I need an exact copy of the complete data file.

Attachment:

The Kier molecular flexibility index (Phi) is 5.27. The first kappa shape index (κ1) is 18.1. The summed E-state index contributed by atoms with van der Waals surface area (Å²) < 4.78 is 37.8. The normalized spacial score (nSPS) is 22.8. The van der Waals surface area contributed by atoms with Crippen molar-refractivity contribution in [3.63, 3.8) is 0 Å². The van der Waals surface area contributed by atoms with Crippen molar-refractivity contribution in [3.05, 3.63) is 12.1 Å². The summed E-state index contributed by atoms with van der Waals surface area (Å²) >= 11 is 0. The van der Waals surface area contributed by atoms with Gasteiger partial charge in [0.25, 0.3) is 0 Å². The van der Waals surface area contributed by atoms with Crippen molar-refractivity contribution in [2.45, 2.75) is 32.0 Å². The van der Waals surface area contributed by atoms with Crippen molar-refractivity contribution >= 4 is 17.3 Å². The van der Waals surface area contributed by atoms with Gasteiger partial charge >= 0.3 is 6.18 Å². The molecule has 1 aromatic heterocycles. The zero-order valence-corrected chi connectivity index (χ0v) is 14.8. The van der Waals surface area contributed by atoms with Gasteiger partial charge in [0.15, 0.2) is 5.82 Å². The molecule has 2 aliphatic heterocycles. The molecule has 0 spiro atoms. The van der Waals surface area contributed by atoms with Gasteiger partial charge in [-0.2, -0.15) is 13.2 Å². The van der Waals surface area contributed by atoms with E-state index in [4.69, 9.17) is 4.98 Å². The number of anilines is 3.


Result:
The Kier molecular flexibility index (Phi) is 5.27. The first kappa shape index (κ1) is 18.1. The summed E-state index contributed by atoms with van der Waals surface area (Å²) < 4.78 is 37.8. The normalized spacial score (nSPS) is 22.8. The van der Waals surface area contributed by atoms with Crippen molar-refractivity contribution in [3.63, 3.8) is 0 Å². The van der Waals surface area contributed by atoms with Crippen molar-refractivity contribution in [3.05, 3.63) is 12.1 Å². The summed E-state index contributed by atoms with van der Waals surface area (Å²) >= 11 is 0. The van der Waals surface area contributed by atoms with Gasteiger partial charge in [0.25, 0.3) is 0 Å². The van der Waals surface area contributed by atoms with Crippen molar-refractivity contribution in [2.45, 2.75) is 32.0 Å². The van der Waals surface area contributed by atoms with Crippen molar-refractivity contribution >= 4 is 17.3 Å². The van der Waals surface area contributed by atoms with Gasteiger partial charge >= 0.3 is 6.18 Å². The molecule has 1 aromatic heterocycles. The zero-order valence-corrected chi connectivity index (χ0v) is 14.8. The van der Waals surface area contributed by atoms with Gasteiger partial charge in [0.15, 0.2) is 5.82 Å². The molecule has 2 aliphatic heterocycles. The molecule has 0 spiro atoms. The van der Waals surface area contributed by atoms with Gasteiger partial charge in [-0.2, -0.15) is 13.2 Å². The van der Waals surface area contributed by atoms with E-state index in [4.69, 9.17) is 4.98 Å². The number of anilines is 3.